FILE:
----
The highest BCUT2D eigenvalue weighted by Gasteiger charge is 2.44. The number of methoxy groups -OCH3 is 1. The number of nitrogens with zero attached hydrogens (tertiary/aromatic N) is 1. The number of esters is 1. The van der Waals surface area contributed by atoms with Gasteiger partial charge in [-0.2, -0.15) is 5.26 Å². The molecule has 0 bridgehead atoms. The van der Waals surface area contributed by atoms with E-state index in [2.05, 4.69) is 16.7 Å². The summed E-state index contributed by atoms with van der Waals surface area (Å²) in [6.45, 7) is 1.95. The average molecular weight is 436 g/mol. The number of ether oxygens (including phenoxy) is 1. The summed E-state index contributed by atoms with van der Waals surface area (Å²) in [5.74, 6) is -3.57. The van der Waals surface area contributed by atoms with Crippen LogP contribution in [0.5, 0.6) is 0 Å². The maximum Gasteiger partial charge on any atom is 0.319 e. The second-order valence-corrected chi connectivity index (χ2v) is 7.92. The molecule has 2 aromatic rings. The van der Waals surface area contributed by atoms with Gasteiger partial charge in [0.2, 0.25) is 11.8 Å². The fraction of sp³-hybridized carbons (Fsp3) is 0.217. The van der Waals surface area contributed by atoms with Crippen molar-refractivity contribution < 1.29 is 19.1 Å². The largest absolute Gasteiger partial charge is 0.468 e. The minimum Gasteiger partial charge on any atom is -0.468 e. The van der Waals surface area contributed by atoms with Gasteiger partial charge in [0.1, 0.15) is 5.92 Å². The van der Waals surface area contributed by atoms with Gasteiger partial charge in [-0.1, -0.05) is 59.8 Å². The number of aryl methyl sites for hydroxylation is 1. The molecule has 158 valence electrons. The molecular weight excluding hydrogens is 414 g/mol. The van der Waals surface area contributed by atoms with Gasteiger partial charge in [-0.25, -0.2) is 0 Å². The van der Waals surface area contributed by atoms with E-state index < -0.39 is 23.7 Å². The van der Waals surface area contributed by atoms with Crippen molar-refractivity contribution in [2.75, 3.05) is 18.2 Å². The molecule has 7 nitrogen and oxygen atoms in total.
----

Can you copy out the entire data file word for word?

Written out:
The highest BCUT2D eigenvalue weighted by Gasteiger charge is 2.44. The number of methoxy groups -OCH3 is 1. The number of nitrogens with zero attached hydrogens (tertiary/aromatic N) is 1. The number of esters is 1. The van der Waals surface area contributed by atoms with Gasteiger partial charge in [-0.2, -0.15) is 5.26 Å². The molecule has 0 bridgehead atoms. The van der Waals surface area contributed by atoms with E-state index in [2.05, 4.69) is 16.7 Å². The summed E-state index contributed by atoms with van der Waals surface area (Å²) in [6.45, 7) is 1.95. The average molecular weight is 436 g/mol. The number of ether oxygens (including phenoxy) is 1. The summed E-state index contributed by atoms with van der Waals surface area (Å²) in [5.74, 6) is -3.57. The van der Waals surface area contributed by atoms with Crippen LogP contribution in [0.5, 0.6) is 0 Å². The maximum Gasteiger partial charge on any atom is 0.319 e. The second-order valence-corrected chi connectivity index (χ2v) is 7.92. The molecule has 2 aromatic rings. The van der Waals surface area contributed by atoms with Gasteiger partial charge in [0.2, 0.25) is 11.8 Å². The fraction of sp³-hybridized carbons (Fsp3) is 0.217. The van der Waals surface area contributed by atoms with Crippen molar-refractivity contribution < 1.29 is 19.1 Å². The largest absolute Gasteiger partial charge is 0.468 e. The minimum Gasteiger partial charge on any atom is -0.468 e. The van der Waals surface area contributed by atoms with Gasteiger partial charge in [0.1, 0.15) is 5.92 Å². The van der Waals surface area contributed by atoms with Gasteiger partial charge in [-0.1, -0.05) is 59.8 Å². The number of aryl methyl sites for hydroxylation is 1. The molecule has 158 valence electrons. The molecular weight excluding hydrogens is 414 g/mol. The van der Waals surface area contributed by atoms with Gasteiger partial charge in [-0.25, -0.2) is 0 Å². The van der Waals surface area contributed by atoms with E-state index < -0.39 is 23.7 Å². The van der Waals surface area contributed by atoms with Crippen molar-refractivity contribution in [2.75, 3.05) is 18.2 Å². The molecule has 7 nitrogen and oxygen atoms in total.